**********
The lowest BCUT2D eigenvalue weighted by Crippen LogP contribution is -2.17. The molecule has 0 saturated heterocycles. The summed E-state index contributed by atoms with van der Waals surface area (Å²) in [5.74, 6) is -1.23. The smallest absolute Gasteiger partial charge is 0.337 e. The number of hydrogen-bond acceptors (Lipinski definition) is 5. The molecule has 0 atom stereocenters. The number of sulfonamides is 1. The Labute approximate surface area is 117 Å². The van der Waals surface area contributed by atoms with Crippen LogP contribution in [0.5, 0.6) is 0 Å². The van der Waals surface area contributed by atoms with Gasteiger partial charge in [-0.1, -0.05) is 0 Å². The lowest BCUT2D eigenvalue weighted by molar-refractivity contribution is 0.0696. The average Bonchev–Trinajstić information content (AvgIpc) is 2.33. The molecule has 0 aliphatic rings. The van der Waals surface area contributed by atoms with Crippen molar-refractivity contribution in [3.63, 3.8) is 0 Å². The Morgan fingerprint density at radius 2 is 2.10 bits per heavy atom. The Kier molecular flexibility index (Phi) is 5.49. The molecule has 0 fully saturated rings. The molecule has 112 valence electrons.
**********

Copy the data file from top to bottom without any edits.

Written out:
The lowest BCUT2D eigenvalue weighted by Crippen LogP contribution is -2.17. The molecule has 0 saturated heterocycles. The summed E-state index contributed by atoms with van der Waals surface area (Å²) in [5.74, 6) is -1.23. The smallest absolute Gasteiger partial charge is 0.337 e. The number of hydrogen-bond acceptors (Lipinski definition) is 5. The molecule has 0 atom stereocenters. The number of sulfonamides is 1. The Labute approximate surface area is 117 Å². The van der Waals surface area contributed by atoms with Crippen LogP contribution in [0.5, 0.6) is 0 Å². The van der Waals surface area contributed by atoms with Gasteiger partial charge in [-0.1, -0.05) is 0 Å². The lowest BCUT2D eigenvalue weighted by molar-refractivity contribution is 0.0696. The average Bonchev–Trinajstić information content (AvgIpc) is 2.33. The molecule has 0 aliphatic rings. The van der Waals surface area contributed by atoms with Crippen molar-refractivity contribution in [3.63, 3.8) is 0 Å². The Morgan fingerprint density at radius 2 is 2.10 bits per heavy atom. The Kier molecular flexibility index (Phi) is 5.49. The molecule has 0 fully saturated rings. The molecule has 112 valence electrons.